Southcentral PA Legislators See Pension Reform Bills Advance in State House
HARRISBURG – Legislation that would remove questionable participants from Pennsylvania’s taxpayer-funded state pension systems is on the move in the General Assembly, according to state Reps. Kristin Phillips-Hill (R-York) and Will Tallman (R-Adams/Cumberland).

“It is rare to see a group that is enjoying a benefit support legislation that would take away that same benefit, but that is the case with my House Bill 205,” said Phillips-Hill. “The bill, which passed the House today with bipartisan support, would prevent future employees of the Pennsylvania School Boards Association (PSBA) from participating in PSERS (the Public School Employees’ Retirement System).”

PSBA, a private sector non-profit group, supports House Bill 205, which may now be taken up in the Senate. The legislation would change the definition of the phrase “government entity” which currently requires PSBA employees to enroll in PSERS.

Tallman, a co-sponsor of House Bill 205, has authored House Bill 922, which passed today by the House State Government Committee on a party-line vote. The legislation addresses employees of the Susquehanna River Basin Commission (SRBC) participating in the State Employees Retirement System (SERS).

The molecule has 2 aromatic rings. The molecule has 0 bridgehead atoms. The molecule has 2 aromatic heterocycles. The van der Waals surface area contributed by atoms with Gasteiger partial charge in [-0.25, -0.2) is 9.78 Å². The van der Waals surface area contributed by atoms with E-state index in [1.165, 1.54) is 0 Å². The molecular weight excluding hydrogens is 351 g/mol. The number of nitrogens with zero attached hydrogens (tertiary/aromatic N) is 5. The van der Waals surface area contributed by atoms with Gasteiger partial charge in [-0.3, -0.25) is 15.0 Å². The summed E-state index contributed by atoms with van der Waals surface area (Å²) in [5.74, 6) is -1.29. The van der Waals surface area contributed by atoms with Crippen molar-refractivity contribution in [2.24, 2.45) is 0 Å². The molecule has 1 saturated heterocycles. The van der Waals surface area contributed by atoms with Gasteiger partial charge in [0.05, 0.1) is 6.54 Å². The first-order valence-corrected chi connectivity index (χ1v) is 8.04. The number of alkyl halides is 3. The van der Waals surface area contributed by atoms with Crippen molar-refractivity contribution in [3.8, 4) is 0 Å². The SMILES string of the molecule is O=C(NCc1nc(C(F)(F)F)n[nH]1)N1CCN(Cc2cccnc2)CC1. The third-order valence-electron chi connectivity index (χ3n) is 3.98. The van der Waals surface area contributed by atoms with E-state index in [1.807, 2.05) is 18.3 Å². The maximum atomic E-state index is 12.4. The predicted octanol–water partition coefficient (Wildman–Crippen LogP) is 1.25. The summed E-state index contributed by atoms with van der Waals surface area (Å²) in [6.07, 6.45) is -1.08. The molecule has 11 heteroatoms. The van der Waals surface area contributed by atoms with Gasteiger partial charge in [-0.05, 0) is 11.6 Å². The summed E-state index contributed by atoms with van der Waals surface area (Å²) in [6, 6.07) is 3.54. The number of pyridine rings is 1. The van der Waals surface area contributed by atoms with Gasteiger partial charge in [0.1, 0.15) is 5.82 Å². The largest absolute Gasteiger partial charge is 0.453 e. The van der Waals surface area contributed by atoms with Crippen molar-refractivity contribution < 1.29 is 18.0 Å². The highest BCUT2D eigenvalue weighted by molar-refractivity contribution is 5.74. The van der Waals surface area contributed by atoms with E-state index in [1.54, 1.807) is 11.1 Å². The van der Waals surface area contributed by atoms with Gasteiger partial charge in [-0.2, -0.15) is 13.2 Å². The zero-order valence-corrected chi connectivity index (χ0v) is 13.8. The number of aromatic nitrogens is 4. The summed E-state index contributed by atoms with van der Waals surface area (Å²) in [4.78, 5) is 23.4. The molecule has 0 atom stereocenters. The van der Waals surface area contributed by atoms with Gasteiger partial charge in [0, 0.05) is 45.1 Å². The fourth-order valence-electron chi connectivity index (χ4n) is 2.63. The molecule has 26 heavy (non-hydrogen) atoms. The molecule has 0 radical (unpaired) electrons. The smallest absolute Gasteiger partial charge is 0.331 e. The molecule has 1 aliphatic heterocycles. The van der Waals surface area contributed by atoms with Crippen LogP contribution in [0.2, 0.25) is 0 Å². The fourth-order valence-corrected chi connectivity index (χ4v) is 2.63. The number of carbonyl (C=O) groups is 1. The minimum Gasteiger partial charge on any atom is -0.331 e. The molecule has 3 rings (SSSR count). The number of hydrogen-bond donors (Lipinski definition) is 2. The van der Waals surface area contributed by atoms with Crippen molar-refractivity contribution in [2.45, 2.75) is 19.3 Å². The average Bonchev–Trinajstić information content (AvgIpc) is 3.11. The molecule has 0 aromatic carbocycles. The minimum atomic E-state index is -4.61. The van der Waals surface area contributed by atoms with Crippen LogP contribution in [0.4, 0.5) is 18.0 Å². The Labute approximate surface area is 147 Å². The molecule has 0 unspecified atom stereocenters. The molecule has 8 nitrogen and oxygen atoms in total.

“We’re trying to find out how employees of the SRBC, which was created in 1970, managed to find their way into SERS even though they are not state employees,” Tallman said. “For the moment, I’m advancing an effort to remove future hires of this taxpayer-funded entity from our taxpayer-funded pension system. The result would reduce costs for all Pennsylvanians.

“One of the committee members who opposed my bill today questioned how much money could be saved. If taxpayer dollars are being wasted, we shouldn’t have to hit a certain threshold before we start caring about a problem.”

Phillips-Hill voted for Tallman’s bill today in committee and says scrutiny of participants in PSERS and SERS may be just beginning.

“I recently petitioned both PSERS and SERS for information on employers whose participation in these retirement systems could be called into question,” she added. “Similar instances involving other government entities were brought up in committee today and I’m looking into them. Limiting participation in our state retirement systems to public school and state employees would seem to make sense.”

Representative Kristin Phillips-Hill
93rd Legislative District
Pennsylvania House of Representatives /

Representative Will Tallman
193rd District
Pennsylvania House of Representatives /

Media Contact: Scott Little